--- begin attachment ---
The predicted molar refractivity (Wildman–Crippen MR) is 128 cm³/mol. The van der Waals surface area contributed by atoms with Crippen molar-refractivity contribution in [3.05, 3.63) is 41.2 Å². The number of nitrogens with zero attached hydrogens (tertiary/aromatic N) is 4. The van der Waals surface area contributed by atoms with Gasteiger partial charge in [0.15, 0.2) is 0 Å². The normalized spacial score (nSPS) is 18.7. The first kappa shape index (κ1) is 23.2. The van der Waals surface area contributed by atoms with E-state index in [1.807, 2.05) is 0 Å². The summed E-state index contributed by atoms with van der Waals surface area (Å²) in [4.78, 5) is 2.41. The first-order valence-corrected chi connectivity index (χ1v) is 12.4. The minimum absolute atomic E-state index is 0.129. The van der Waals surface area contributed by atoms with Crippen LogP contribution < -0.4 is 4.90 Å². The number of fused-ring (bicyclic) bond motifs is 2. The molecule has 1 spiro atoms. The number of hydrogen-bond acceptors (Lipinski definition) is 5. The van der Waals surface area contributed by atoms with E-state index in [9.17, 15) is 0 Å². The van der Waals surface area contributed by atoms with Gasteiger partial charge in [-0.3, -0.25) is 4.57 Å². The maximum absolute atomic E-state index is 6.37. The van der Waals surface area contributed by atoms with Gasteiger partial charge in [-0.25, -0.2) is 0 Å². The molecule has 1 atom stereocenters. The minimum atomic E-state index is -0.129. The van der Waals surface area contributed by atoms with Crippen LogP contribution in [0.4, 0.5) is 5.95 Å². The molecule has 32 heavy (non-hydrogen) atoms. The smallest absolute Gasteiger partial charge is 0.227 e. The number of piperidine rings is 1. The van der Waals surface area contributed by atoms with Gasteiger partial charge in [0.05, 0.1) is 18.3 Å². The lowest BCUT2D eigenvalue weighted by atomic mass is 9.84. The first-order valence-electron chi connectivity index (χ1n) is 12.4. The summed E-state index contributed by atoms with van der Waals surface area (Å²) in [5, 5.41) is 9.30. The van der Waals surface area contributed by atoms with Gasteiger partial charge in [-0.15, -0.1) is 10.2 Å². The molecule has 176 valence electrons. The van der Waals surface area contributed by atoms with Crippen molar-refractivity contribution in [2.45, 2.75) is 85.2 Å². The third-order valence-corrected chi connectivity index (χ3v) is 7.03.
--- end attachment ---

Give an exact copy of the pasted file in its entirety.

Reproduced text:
The predicted molar refractivity (Wildman–Crippen MR) is 128 cm³/mol. The van der Waals surface area contributed by atoms with Crippen molar-refractivity contribution in [3.05, 3.63) is 41.2 Å². The number of nitrogens with zero attached hydrogens (tertiary/aromatic N) is 4. The van der Waals surface area contributed by atoms with Gasteiger partial charge in [0.15, 0.2) is 0 Å². The normalized spacial score (nSPS) is 18.7. The first kappa shape index (κ1) is 23.2. The van der Waals surface area contributed by atoms with E-state index in [1.807, 2.05) is 0 Å². The summed E-state index contributed by atoms with van der Waals surface area (Å²) in [4.78, 5) is 2.41. The first-order valence-corrected chi connectivity index (χ1v) is 12.4. The minimum absolute atomic E-state index is 0.129. The van der Waals surface area contributed by atoms with Crippen LogP contribution < -0.4 is 4.90 Å². The number of fused-ring (bicyclic) bond motifs is 2. The molecule has 1 spiro atoms. The number of hydrogen-bond acceptors (Lipinski definition) is 5. The van der Waals surface area contributed by atoms with E-state index in [9.17, 15) is 0 Å². The van der Waals surface area contributed by atoms with Gasteiger partial charge in [-0.3, -0.25) is 4.57 Å². The maximum absolute atomic E-state index is 6.37. The van der Waals surface area contributed by atoms with Gasteiger partial charge in [-0.25, -0.2) is 0 Å². The molecule has 1 atom stereocenters. The minimum atomic E-state index is -0.129. The van der Waals surface area contributed by atoms with Crippen LogP contribution in [0.4, 0.5) is 5.95 Å². The molecule has 32 heavy (non-hydrogen) atoms. The smallest absolute Gasteiger partial charge is 0.227 e. The number of piperidine rings is 1. The van der Waals surface area contributed by atoms with Gasteiger partial charge in [0.05, 0.1) is 18.3 Å². The lowest BCUT2D eigenvalue weighted by atomic mass is 9.84. The first-order valence-electron chi connectivity index (χ1n) is 12.4. The summed E-state index contributed by atoms with van der Waals surface area (Å²) in [5, 5.41) is 9.30. The van der Waals surface area contributed by atoms with Gasteiger partial charge in [-0.15, -0.1) is 10.2 Å². The molecule has 176 valence electrons. The van der Waals surface area contributed by atoms with Crippen molar-refractivity contribution in [2.45, 2.75) is 85.2 Å². The third-order valence-corrected chi connectivity index (χ3v) is 7.03.